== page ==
Indiana Lawmakers, Developers Clash Over Potential SNF Moratorium

Concerned that the building boom of new skilled nursing facilities (SNFs) in Indiana is costing the state millions, lawmakers and some nursing home industry advocates are once again pushing for a moratorium on new construction for these properties in 2015, reports Indianapolis Business Journal.

However, some SNF developers and others in the construction industry strongly oppose the potential implementation of such a moratorium.

Since Indiana’s last nursing home building ban ended in 2008, IBJ notes that more than 5,000 new beds for patients needing skilled nursing care have been added—or are being added—at nursing homes throughout the state.

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Putting a halt on new SNF construction will be important, according to Sen. Pat Miller, R-Indianapolis, who will propose a three-year moratorium on nursing home construction when the Indiana General Assembly reconvenes for its 2015 session Jan. 6.

Miller urges that every extra dollar spent on nursing home facilities is a dollar the state cannot spend on home- and community-based care for seniors.

The 27 new nursing homes that opened or began construction in 2014, plus another 10 slated for the next year or so, will cost the state an estimated $24 million in additional payments from Medicaid, according to an analysis by accounting firm Myers & Stauffer.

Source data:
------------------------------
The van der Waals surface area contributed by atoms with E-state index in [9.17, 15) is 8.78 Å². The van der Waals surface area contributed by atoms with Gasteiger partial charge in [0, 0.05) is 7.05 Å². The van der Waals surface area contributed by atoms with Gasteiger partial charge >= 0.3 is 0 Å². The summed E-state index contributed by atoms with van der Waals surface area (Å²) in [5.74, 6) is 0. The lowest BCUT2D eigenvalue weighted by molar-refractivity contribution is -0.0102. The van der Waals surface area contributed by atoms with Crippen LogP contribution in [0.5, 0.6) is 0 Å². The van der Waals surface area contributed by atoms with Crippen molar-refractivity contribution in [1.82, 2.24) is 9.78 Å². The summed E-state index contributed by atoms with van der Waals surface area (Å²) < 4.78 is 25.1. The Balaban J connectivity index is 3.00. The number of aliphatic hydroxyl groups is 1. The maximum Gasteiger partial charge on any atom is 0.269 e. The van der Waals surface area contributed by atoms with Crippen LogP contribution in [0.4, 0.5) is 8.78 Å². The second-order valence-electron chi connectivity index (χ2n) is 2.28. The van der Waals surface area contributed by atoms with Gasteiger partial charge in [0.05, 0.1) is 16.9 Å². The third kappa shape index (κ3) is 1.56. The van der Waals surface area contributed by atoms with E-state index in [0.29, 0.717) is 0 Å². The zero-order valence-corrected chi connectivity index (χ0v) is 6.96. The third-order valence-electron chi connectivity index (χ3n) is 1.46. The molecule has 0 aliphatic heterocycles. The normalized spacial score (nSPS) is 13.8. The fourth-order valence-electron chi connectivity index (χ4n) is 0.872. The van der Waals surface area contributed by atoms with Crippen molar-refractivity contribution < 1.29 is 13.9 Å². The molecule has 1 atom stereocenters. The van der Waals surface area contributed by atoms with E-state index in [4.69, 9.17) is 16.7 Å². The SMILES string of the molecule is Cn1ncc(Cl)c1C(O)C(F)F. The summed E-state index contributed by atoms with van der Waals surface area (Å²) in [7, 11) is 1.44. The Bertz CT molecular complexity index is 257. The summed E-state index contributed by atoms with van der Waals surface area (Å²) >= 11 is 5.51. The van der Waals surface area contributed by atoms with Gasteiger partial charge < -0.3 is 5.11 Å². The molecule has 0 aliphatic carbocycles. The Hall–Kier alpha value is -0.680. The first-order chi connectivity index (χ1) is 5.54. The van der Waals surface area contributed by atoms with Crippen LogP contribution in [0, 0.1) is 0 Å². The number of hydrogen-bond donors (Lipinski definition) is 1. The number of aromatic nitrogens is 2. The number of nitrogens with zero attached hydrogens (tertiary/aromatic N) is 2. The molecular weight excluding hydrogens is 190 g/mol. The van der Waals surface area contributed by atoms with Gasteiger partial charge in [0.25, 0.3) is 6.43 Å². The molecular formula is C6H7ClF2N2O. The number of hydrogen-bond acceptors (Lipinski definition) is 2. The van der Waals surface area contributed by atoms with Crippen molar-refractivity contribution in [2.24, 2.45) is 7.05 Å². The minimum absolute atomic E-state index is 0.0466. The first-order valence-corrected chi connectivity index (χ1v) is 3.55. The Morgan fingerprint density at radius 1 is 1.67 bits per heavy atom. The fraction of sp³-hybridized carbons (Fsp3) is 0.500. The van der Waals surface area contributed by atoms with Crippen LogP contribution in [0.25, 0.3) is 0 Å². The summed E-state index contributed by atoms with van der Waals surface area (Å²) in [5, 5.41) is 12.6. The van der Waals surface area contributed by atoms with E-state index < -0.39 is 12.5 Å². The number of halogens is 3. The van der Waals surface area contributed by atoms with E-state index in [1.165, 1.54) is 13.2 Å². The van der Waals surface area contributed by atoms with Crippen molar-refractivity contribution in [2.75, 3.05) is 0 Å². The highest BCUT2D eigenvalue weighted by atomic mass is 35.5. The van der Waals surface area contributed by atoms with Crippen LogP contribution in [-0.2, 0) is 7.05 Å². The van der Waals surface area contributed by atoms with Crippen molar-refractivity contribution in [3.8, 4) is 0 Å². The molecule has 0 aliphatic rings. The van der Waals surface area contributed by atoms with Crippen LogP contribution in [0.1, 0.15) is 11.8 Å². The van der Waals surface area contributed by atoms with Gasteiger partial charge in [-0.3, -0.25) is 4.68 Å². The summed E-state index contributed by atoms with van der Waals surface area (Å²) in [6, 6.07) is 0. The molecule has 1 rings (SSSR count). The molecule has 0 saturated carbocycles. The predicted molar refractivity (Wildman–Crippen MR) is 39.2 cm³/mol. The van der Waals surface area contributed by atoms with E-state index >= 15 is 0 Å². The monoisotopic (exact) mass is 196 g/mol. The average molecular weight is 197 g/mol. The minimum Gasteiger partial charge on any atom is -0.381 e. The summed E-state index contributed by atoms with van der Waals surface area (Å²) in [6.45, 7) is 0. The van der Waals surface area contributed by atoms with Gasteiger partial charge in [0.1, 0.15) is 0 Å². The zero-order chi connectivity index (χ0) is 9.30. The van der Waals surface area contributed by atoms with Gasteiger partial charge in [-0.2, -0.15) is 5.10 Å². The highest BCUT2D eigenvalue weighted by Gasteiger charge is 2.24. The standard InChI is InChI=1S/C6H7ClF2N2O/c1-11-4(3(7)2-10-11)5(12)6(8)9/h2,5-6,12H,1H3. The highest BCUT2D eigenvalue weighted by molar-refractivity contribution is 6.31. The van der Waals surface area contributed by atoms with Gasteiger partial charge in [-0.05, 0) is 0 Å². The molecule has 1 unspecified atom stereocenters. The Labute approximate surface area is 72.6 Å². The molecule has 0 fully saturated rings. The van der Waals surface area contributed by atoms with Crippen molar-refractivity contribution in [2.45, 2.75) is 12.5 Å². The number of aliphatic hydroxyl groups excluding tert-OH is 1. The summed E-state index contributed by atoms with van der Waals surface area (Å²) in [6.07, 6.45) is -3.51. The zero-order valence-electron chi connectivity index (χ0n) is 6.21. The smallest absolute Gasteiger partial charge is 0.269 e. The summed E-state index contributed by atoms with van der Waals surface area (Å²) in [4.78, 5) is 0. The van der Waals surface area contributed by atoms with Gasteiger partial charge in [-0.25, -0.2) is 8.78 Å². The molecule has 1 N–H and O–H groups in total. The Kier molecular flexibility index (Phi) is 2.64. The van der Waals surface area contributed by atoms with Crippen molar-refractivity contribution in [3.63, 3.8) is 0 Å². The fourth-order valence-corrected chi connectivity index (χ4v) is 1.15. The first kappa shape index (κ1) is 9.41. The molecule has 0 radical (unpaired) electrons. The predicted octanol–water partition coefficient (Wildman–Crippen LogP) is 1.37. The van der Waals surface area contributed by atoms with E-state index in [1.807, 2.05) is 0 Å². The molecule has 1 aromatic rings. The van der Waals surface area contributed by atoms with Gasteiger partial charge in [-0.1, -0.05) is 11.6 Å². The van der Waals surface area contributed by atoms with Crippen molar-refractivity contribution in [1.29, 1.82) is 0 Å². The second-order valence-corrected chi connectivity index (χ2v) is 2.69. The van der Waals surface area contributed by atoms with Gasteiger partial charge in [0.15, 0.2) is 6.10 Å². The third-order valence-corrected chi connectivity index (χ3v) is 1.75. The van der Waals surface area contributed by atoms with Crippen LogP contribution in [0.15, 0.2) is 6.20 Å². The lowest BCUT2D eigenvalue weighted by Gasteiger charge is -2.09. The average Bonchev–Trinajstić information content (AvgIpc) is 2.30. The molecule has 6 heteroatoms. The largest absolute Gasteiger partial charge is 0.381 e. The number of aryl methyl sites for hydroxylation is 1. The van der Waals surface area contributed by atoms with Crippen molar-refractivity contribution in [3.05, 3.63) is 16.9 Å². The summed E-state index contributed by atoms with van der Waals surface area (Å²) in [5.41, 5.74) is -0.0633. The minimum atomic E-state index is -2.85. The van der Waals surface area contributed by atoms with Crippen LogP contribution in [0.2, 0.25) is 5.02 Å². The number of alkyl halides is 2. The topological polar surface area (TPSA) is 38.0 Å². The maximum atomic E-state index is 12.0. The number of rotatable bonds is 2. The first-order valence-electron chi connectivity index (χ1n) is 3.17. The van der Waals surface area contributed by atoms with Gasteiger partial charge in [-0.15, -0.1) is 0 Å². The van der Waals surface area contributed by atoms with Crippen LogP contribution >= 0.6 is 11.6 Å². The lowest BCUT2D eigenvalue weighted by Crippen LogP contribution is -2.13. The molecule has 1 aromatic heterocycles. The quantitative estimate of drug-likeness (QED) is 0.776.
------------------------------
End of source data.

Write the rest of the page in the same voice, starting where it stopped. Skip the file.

The analysis, which was issued this month by the Indiana Family and Social Services Administration, finally brings a precise figure to the spending argument—something advocates of the moratorium plan to use as ammunition for their debate.

Skeptics of the moratorium, like Rep. Todd Huston, R-Fishers, question just how much the state could save via a moratorium.

“The problem for me all along was, no one could give me a definitive number as far as costs to the state,” Huston said to IBJ. “And yet it was clear to me that the economic development impacts [of halting nursing home construction] were real.”

Opposition to the moratorium, dubbed “rebels of the nursing home industry” by IBJ, include Carmel, Indiana-based Mainstreet; Louisville-based Trilogy Health Services and Life Care Services of Des Moines, Iowa.

Despite the roughly 2,200 skilled beds that either opened or started construction in 2014, they represent just 4.3% of the state’s existing 50,000 skilled nursing beds.

Read more at IBJ.

Written by Jason Oliva

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